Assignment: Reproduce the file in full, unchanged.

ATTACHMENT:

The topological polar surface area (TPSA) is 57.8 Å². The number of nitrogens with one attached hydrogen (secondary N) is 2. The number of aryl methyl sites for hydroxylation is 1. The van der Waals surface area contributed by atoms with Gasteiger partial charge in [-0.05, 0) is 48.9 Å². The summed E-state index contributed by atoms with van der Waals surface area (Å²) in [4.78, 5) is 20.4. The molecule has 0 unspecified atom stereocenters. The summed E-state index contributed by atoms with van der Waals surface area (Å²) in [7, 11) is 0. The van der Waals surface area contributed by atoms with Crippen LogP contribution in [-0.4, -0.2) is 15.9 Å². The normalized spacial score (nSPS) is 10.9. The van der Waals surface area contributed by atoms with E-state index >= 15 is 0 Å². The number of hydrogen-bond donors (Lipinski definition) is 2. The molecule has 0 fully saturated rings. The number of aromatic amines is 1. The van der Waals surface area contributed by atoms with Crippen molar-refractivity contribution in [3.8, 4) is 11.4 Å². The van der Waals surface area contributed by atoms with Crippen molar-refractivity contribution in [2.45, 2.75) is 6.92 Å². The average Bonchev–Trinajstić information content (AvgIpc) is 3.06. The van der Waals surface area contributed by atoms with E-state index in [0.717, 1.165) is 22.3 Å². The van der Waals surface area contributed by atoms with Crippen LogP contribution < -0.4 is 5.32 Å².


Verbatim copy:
The topological polar surface area (TPSA) is 57.8 Å². The number of nitrogens with one attached hydrogen (secondary N) is 2. The number of aryl methyl sites for hydroxylation is 1. The van der Waals surface area contributed by atoms with Gasteiger partial charge in [-0.05, 0) is 48.9 Å². The summed E-state index contributed by atoms with van der Waals surface area (Å²) in [4.78, 5) is 20.4. The molecule has 0 unspecified atom stereocenters. The summed E-state index contributed by atoms with van der Waals surface area (Å²) in [7, 11) is 0. The van der Waals surface area contributed by atoms with Crippen LogP contribution in [-0.4, -0.2) is 15.9 Å². The normalized spacial score (nSPS) is 10.9. The van der Waals surface area contributed by atoms with E-state index >= 15 is 0 Å². The number of hydrogen-bond donors (Lipinski definition) is 2. The molecule has 0 fully saturated rings. The number of aromatic amines is 1. The van der Waals surface area contributed by atoms with Crippen molar-refractivity contribution in [3.8, 4) is 11.4 Å². The van der Waals surface area contributed by atoms with Crippen molar-refractivity contribution in [2.45, 2.75) is 6.92 Å². The average Bonchev–Trinajstić information content (AvgIpc) is 3.06. The van der Waals surface area contributed by atoms with E-state index in [0.717, 1.165) is 22.3 Å². The van der Waals surface area contributed by atoms with Crippen LogP contribution < -0.4 is 5.32 Å².